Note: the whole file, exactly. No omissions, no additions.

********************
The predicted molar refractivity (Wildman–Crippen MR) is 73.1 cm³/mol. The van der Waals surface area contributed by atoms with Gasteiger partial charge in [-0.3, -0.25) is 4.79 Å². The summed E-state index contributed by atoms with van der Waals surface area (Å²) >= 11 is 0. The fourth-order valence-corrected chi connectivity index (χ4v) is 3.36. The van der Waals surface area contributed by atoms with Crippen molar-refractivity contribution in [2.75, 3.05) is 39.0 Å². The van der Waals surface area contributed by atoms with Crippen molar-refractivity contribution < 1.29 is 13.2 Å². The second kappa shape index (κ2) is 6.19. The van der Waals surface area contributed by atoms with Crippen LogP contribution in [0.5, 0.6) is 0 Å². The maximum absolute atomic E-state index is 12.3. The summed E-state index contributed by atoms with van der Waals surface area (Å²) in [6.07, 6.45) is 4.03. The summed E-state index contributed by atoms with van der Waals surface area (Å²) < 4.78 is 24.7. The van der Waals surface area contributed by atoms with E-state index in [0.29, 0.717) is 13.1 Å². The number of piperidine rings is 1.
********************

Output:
The predicted molar refractivity (Wildman–Crippen MR) is 73.1 cm³/mol. The van der Waals surface area contributed by atoms with Gasteiger partial charge in [-0.3, -0.25) is 4.79 Å². The summed E-state index contributed by atoms with van der Waals surface area (Å²) >= 11 is 0. The fourth-order valence-corrected chi connectivity index (χ4v) is 3.36. The van der Waals surface area contributed by atoms with Crippen molar-refractivity contribution in [2.75, 3.05) is 39.0 Å². The van der Waals surface area contributed by atoms with Crippen molar-refractivity contribution < 1.29 is 13.2 Å². The second kappa shape index (κ2) is 6.19. The van der Waals surface area contributed by atoms with Crippen LogP contribution in [0.5, 0.6) is 0 Å². The maximum absolute atomic E-state index is 12.3. The summed E-state index contributed by atoms with van der Waals surface area (Å²) in [6.07, 6.45) is 4.03. The summed E-state index contributed by atoms with van der Waals surface area (Å²) < 4.78 is 24.7. The van der Waals surface area contributed by atoms with E-state index in [0.29, 0.717) is 13.1 Å². The number of piperidine rings is 1.